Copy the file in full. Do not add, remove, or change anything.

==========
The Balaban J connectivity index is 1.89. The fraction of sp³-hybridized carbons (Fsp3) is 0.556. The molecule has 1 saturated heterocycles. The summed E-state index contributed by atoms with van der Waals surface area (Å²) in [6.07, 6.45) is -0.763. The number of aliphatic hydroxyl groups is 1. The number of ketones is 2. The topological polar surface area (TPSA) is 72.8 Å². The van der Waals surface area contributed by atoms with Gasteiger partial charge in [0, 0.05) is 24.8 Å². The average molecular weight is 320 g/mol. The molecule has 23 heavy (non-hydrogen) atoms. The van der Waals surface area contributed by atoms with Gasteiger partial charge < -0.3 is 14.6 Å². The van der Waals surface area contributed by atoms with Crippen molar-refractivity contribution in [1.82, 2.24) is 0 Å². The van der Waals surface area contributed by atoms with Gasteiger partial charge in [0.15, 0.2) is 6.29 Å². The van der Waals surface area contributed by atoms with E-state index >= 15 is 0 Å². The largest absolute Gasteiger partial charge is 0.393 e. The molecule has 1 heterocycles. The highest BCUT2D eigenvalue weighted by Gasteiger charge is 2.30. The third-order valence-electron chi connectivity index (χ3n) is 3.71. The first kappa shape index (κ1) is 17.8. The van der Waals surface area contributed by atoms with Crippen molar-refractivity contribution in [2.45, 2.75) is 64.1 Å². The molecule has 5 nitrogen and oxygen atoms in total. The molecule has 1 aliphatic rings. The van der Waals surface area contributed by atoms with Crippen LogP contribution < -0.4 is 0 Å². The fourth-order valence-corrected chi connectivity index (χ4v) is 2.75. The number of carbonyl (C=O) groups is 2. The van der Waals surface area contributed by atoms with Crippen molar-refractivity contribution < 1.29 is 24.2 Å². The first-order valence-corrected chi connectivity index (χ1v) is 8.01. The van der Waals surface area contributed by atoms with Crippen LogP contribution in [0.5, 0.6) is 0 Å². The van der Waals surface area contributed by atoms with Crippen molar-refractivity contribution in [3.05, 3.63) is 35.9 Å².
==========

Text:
The Balaban J connectivity index is 1.89. The fraction of sp³-hybridized carbons (Fsp3) is 0.556. The molecule has 1 saturated heterocycles. The summed E-state index contributed by atoms with van der Waals surface area (Å²) in [6.07, 6.45) is -0.763. The number of aliphatic hydroxyl groups is 1. The number of ketones is 2. The topological polar surface area (TPSA) is 72.8 Å². The van der Waals surface area contributed by atoms with Gasteiger partial charge in [0, 0.05) is 24.8 Å². The average molecular weight is 320 g/mol. The molecule has 23 heavy (non-hydrogen) atoms. The van der Waals surface area contributed by atoms with Gasteiger partial charge < -0.3 is 14.6 Å². The van der Waals surface area contributed by atoms with Crippen molar-refractivity contribution in [1.82, 2.24) is 0 Å². The van der Waals surface area contributed by atoms with Gasteiger partial charge in [0.15, 0.2) is 6.29 Å². The van der Waals surface area contributed by atoms with E-state index >= 15 is 0 Å². The largest absolute Gasteiger partial charge is 0.393 e. The molecule has 1 heterocycles. The highest BCUT2D eigenvalue weighted by Gasteiger charge is 2.30. The third-order valence-electron chi connectivity index (χ3n) is 3.71. The first kappa shape index (κ1) is 17.8. The van der Waals surface area contributed by atoms with Crippen molar-refractivity contribution in [2.45, 2.75) is 64.1 Å². The molecule has 5 nitrogen and oxygen atoms in total. The molecule has 1 aliphatic rings. The van der Waals surface area contributed by atoms with Crippen LogP contribution < -0.4 is 0 Å². The fourth-order valence-corrected chi connectivity index (χ4v) is 2.75. The number of carbonyl (C=O) groups is 2. The van der Waals surface area contributed by atoms with Crippen molar-refractivity contribution < 1.29 is 24.2 Å². The first-order valence-corrected chi connectivity index (χ1v) is 8.01. The van der Waals surface area contributed by atoms with Crippen LogP contribution in [0.5, 0.6) is 0 Å². The van der Waals surface area contributed by atoms with Crippen molar-refractivity contribution in [3.05, 3.63) is 35.9 Å².